Adults already spend the majority of time sleeping on their side, and research has found that people spend more time sleeping on their side as they age. Still, there isn’t evidence to suggest that a certain body position leads to better sleep, and the sleep doctors I spoke to said you can’t really control your movement while you’re asleep anyway.

The average adult only spends about 7 percent of their sleep time on their stomach, but I already fall asleep on my stomach as a rule. I can’t drift off unless I’m in a very specific position with my arms pinned underneath me, my face turned to the right side, and my right leg in a figure four.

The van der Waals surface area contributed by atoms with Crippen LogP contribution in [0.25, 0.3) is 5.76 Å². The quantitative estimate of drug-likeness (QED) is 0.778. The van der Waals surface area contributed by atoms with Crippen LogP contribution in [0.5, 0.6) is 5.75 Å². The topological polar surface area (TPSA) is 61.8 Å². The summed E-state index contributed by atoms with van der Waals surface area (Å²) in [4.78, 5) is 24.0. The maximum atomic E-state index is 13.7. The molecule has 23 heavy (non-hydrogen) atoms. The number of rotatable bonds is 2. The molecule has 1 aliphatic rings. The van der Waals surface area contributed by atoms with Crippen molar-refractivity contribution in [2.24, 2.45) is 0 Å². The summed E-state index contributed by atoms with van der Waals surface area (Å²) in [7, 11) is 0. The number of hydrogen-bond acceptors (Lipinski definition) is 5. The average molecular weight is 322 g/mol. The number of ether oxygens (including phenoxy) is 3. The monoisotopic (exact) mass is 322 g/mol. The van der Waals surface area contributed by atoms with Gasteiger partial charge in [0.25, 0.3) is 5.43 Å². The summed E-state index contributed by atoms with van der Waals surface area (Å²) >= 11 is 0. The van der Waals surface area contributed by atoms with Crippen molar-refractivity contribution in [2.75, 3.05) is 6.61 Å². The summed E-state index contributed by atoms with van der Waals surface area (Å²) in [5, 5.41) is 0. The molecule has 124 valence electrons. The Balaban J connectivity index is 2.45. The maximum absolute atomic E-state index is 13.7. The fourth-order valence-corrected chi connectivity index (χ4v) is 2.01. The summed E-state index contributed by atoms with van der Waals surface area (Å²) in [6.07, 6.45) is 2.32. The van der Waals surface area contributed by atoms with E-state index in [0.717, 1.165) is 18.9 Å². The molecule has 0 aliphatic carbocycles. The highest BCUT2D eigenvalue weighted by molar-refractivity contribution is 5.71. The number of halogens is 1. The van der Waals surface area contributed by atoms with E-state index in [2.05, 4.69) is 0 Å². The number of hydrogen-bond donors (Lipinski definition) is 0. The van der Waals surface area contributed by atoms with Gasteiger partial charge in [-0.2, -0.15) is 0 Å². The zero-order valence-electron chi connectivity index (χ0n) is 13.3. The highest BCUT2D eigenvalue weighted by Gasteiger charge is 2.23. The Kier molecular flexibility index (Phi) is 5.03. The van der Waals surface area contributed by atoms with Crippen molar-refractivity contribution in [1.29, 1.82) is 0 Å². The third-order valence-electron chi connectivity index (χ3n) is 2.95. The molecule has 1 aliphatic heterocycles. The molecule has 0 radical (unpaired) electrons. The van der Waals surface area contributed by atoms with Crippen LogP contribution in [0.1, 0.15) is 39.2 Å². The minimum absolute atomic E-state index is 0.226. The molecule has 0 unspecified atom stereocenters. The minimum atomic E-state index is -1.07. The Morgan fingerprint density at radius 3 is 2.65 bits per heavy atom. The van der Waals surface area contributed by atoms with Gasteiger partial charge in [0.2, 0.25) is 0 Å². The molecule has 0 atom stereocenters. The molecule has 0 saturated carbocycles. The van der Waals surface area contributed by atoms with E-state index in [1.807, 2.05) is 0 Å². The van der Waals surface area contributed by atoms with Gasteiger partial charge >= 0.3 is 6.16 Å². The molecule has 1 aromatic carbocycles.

The adult equivalent of “shushing” a baby is white noise or a fan (which can be used on babies as well). A meta-review of 38 studies reviewing the efficacy of noise as a sleep aid published this year showed that the evidence for this is weak. There was a lack of consistency in the research — many of the studies used a different kind of background noise — and some studies found that if the noise was too loud, it actually interrupted sleep, and could be bad for your hearing.

That said, “Clinically, if someone tells me they sleep better with the fan on, that’s perfectly fine, but it’s not something I would recommend to everyone,” said Jennifer Mundt, an assistant professor of neurology specializing in sleep at Northwestern University Feinberg School of Medicine. I live adjacent to

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